The link to the RPubs page gives the complete programming code for the welcome tab as well as the other tabs. The welcome tab is labeled as “tabName = ‘intro’” under the tabItem() function, which is a subset of tabItems(). A careful studying of the programming language will show that each tab is programmed in the menu bar (i.e. “intro”, “instmap”, “histenroll”, etc) and that each of those tab names are later linked to specific content of specific tabs. Thus, Shiny begins with a programming of user interface elements that then link to the mechanisms and content of the dashboard. The ui is therefore what the user sees. After the ui section of the dashboard is the server section which includes the outputs. These are the mechanisms working behind the things that the user sees in the ui. We think of the server functions as the gears and mechanisms behind the face of the clock. The server section usually begins with a “server <-”and includes the graphics of the dashboard that link to the ui elements. The server outputs are typically labeled as “output$” followed by the link to the ui. The sections of this paper covering each tab of the dashboard will describe their outputs. The below section of code shows how the ui was programmed. The rest of the code can be seen on the link. Whether programming ui or server outputs, it is important to keep track of parentheses and brackets as those accumulate and the logic within and between them matter.

ui <- dashboardPage(skin = "purple",

dashboardHeader(title = "IPEDS Dashboard [2019 Data)"),



menuItem("Introduction", tabName = "intro", icon = icon("user")),

menuItem("Institution Map", tabName = "instmap", icon = I con("user")),

menuItem("Historic Enrollment", tabName = "histenroll", icon = icon("user")),

menuItem("Demographics", tabName = "demos", icon = icon("user")),

menuItem("Graduation and Retention", tabName = "ccgraduation", icon = icon("user")),

menuItem("Dynamic Scatterplot", tabName = "correlations", icon = icon("user")),

menuItem("Correlation Coefficients", tabName = "matrix", icon = icon("user")),

menuItem("Degrees and Careers", tabName = "jobs", icon = icon("user")),

menuItem("Degrees and Job Projections", tabName = "projections", icon = icon("user")),

menuItem("Data Dictionary", tabName = "dictionary", icon = icon("user")))),



tabItem(tabName = "intro",

img(src = "image.png", height = 180, width = 320],

h1("IPEDS Dashboard", align = "center"),

h2("About this Dashboard"),

##Program the rest of your UI


Input controls and other features.

Shiny offers users a variety of features and widgets that allow the end user to explore the data, one of which consists of different input controls that allow the user to filter and slice the data. For example, a user may click on an input control and select a category to change the graph to only see that category. Shiny allows for several types of input controls, but this application uses two of them. The first, selectInput() allows the user to select from a dropdown list of options to choose one or more categories of a column variable. The second, pickerInput() allows the user to check one or more categories of a column variable.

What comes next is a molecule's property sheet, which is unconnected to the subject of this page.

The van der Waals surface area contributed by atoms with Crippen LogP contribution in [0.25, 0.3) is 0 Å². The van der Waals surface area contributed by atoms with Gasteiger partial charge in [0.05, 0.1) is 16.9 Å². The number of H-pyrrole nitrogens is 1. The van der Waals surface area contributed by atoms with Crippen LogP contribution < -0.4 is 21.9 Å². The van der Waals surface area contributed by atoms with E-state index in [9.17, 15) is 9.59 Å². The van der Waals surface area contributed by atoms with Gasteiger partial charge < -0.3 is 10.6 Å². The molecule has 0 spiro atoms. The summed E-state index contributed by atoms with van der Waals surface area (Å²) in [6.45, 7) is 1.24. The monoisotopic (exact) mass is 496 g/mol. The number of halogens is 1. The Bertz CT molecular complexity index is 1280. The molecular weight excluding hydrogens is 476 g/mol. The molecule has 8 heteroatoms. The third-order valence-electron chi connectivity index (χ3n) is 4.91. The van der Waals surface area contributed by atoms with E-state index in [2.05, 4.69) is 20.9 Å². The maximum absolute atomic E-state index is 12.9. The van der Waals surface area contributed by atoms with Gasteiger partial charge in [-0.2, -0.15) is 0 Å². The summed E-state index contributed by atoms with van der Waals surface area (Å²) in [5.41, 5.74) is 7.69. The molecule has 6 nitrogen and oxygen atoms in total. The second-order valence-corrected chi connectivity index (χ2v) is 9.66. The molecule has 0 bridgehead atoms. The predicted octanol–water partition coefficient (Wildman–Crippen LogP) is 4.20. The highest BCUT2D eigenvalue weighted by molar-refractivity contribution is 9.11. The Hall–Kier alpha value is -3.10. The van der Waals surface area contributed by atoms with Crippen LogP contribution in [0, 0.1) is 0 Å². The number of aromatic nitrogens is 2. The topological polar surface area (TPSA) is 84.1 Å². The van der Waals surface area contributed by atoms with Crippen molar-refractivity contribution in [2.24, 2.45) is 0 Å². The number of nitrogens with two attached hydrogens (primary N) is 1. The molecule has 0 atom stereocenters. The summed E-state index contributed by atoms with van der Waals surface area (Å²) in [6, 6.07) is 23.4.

On the “server <-” section of the RPubs link, the input controls programming is done in succession starting after the correlations tab was program and starts with the below programming code. In this paper, we explain how each of these were programmed while we go through each tab. However, the reader can refer to the link to see the geography of our programming language in the application. The point is that the input controls should be programmed on the server and linked to specific names in the ui. The example shows the first 10 lines of programming code in the sever section of the Shiny application file. The input control shown allows for a person to filter by state and colleges. We cover this later in the paper as we go through each tab of the application.

server<-function(input, output, session) {

df0<-eventReactive(input$stateInput, {

GradRate %>% filter(State %in% input$stateInput)



selectInput("instInput", "Next Select One or More Colleges:", sort(unique(df0()$Institution)), selected = "Casper College", multiple = TRUE)


In addition, this demonstrated application also makes use of tooltips, which allow the user to hover their mouse over graphs or other data features and get additional information. It also has features that allow the user to filter with legends. Finally, there are widgets that allow the user to download data, which we use on the first tab of our ui (the code for which is on the RPubs link), and other features available in their literature [1]. The programming of these features are available on the RPubs link and examples are given in this paper when we cover each tab.